24. 24. Country/ Item Malaysia Member states information Head of Government Capital National Flag The Honourable Dato' Sri Mohd Najib bin Tun Abdul Razak Kuala Lumpur Population Language’s Religion STD code Internet code GMT time difference Opening times 25,715,819.00 Malay, English, Chinese, Tamil Muslim, Buddhist, and Christian +60 .my GMT+8 hours - UK Banks: 10.00am to 3.00pm Monday to Friday, 9.0am to 11.30am Saturday Government Offices: 8.00am to 4.15pm Monday to Friday, Retail Outlets: 10.00am to 8.00pm Ringgit (USD$) 384,300,000,000 1.4% Currency Malaysian GDP Malaysian GDP growth rate y-o-y Q2 2013 Ease of doing business – World Bank Index 2013 Ministry of Foreign Affairs of Malaysia Website ASEAN-Malaysia National Secretariat Website 2011 ranking:14 2011 ranking:12 www.kln.gov.my www.kln.gov.my/myasean Myanmar Head of State Capital National Flag President Thein Sein Nay Pyi Taw Population Language’s Religion STD code Internet code GMT time difference Opening times 48,137,741.00 Myanmar (Burmese) Buddhist, Muslim, and Christian + 95 .mm GMT +6.30 hours-UK Banks: 8.00am to 5.00pm Monday to Saturday Government Offices: 9.30am to 4.30pm Monday to Friday Retail Outlets: 9.00am to 5.00pm Monday to Saturday Kyat (USD$) 55,130,000,000 6.2% Currency Myanmar GDP Myanmar GDP growth rate y-o-y Q1 2013 Ease of doing business – World Bank Index 2013 Ministry of Foreign Affairs of Myanmar Website 2011 ranking: not registered 2012 ranking: not registered www.mofa.gov.mm Avondale Investment Management (UK) www.avondaleinvestment.com Copyright © 2013 Page 19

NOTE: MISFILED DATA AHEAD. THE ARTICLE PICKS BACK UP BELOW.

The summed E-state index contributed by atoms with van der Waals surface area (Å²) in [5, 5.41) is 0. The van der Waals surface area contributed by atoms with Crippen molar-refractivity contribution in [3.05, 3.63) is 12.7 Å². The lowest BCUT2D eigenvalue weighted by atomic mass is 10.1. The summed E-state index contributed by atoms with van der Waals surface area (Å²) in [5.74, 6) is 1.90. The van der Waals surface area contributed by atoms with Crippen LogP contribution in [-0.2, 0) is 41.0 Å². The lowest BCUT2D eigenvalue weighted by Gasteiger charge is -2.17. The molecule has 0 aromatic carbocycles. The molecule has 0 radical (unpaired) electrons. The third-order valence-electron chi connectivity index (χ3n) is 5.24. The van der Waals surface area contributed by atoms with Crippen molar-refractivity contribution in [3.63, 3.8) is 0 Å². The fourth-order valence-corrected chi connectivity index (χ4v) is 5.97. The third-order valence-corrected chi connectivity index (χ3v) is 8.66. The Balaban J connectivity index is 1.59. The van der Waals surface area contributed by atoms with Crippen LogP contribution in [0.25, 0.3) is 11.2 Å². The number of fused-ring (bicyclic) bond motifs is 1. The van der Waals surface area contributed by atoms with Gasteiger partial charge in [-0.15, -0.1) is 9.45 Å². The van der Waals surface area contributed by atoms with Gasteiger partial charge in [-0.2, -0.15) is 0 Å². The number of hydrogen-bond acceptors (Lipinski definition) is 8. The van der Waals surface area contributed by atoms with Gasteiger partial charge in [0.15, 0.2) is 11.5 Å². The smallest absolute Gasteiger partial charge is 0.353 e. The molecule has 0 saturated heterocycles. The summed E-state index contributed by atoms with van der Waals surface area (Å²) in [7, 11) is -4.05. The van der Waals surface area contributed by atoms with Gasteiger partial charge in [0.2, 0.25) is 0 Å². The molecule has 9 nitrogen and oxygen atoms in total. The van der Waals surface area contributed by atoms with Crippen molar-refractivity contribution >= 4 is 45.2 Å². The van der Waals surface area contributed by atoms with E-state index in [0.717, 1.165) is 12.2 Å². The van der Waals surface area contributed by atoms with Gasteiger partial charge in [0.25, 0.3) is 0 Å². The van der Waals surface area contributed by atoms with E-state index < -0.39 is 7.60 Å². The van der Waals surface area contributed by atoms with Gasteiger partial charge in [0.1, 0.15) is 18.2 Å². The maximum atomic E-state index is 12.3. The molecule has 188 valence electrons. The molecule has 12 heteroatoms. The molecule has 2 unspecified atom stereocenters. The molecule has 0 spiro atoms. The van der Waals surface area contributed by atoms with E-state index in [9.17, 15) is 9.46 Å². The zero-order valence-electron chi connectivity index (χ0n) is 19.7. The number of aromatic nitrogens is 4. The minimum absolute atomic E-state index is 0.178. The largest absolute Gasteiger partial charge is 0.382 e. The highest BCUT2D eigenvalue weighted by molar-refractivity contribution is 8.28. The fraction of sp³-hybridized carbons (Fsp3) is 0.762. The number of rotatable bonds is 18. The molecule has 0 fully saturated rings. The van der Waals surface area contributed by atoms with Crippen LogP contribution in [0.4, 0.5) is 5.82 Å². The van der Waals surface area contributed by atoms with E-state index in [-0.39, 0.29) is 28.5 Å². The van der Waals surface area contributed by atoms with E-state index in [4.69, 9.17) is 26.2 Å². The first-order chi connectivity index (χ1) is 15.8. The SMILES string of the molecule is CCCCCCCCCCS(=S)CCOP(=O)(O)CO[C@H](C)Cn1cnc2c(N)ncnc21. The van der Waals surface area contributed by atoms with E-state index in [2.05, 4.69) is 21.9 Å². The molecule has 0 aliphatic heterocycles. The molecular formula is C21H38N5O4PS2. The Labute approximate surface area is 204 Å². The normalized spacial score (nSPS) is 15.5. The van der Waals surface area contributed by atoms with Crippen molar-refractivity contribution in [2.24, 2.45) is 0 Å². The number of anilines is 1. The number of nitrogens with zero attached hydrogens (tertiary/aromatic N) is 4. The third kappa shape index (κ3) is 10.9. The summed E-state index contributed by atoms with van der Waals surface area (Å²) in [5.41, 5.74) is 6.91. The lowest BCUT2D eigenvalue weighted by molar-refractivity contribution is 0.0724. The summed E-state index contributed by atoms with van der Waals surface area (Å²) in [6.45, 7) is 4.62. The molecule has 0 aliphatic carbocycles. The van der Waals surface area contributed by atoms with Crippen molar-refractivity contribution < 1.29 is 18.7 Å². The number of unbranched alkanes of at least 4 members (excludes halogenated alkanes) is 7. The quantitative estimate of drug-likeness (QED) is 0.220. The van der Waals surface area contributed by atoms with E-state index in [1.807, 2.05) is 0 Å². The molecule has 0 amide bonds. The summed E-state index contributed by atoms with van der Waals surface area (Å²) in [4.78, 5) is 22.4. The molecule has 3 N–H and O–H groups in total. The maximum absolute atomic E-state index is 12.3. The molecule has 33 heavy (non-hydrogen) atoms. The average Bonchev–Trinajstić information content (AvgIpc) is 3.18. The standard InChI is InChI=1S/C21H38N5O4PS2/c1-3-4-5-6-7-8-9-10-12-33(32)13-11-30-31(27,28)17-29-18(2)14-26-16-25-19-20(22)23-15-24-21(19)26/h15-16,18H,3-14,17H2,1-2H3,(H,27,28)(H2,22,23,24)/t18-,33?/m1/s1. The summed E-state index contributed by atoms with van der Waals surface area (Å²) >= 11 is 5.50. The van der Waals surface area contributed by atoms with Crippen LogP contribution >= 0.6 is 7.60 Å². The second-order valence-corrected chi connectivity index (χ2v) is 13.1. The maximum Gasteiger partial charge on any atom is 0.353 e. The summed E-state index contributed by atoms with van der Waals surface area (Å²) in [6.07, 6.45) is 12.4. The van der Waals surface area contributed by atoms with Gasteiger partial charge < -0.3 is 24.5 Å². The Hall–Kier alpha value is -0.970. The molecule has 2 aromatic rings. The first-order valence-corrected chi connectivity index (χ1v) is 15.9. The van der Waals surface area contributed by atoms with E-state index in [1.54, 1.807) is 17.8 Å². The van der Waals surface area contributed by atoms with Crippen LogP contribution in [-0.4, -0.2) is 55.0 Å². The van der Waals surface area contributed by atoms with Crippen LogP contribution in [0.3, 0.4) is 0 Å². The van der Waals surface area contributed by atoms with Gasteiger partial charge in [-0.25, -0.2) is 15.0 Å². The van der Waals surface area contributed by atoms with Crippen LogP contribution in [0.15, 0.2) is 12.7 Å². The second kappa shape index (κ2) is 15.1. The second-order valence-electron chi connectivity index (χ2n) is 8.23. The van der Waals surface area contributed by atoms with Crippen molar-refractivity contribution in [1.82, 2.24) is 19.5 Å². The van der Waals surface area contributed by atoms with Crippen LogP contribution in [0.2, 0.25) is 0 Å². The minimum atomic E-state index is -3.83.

25. 25. Country/ Item Philippines Member states information Head of State President Benigno S. Aquino III Capital National Flag Manila Population Language’s Religion STD code Internet code GMT time difference Opening times 97,976,603.00 Filipino, English, Spanish Catholic, and Muslim +63 .ph GMT+ 8hours - UK Banks: 9.00am to 3.00pm Mondays to Fridays Government Offices: 8.00am to 5.00pm Monday to Fridays Retail Outlets:10.00am to 9.00pm Monday to Saturdays Peso (USD$) 317,500,000,000 1.4% Currency Philippine GDP Philippine GDP growth rate y-o-y Q2 2013 Ease of doing business – World Bank Index 2013 Department of Foreign Affairs of the Philippines Website 2011 ranking: 136 2012 ranking: 138 www.dfa.gov.ph Singapore Head of State Head of Government Capital National Flag President Tony Tan Keng Yam Prime Minister Lee Hsien Loong Singapore Population Language’s Religion STD code Internet code GMT time difference Opening times 4,657,542.00 English, Malay, Mandarin, Tamil Buddhist Taoist, and Muslim +65 .sg GMT+7 hours - UK Banks: 8.30am to 4.30pm Monday to Friday, 8.30am to 1.00pm Saturdays Government Offices: 7.30 & 9.30am to 4.00 and 6.00pm Monday to Friday, 11.30am to 1.00pm Saturdays Retail Outlets: 10.00 am to 9.00pm Monday to Saturday, 11.00am to 7.00pm Sunday S$ (Singapore Dollar) (USD$) 237,300,000,000 15.5% Currency Singapore GDP Singapore GDP growth rate y-o-y Q2 2013 Ease of doing business – World Bank Index 2013 Ministry of Foreign Affairs of Singapore Website 2011 ranking: 1 2012 ranking: 1 www.mfa.gov.sg Avondale Investment Management (UK) www.avondaleinvestment.com Copyright © 2013 Page 20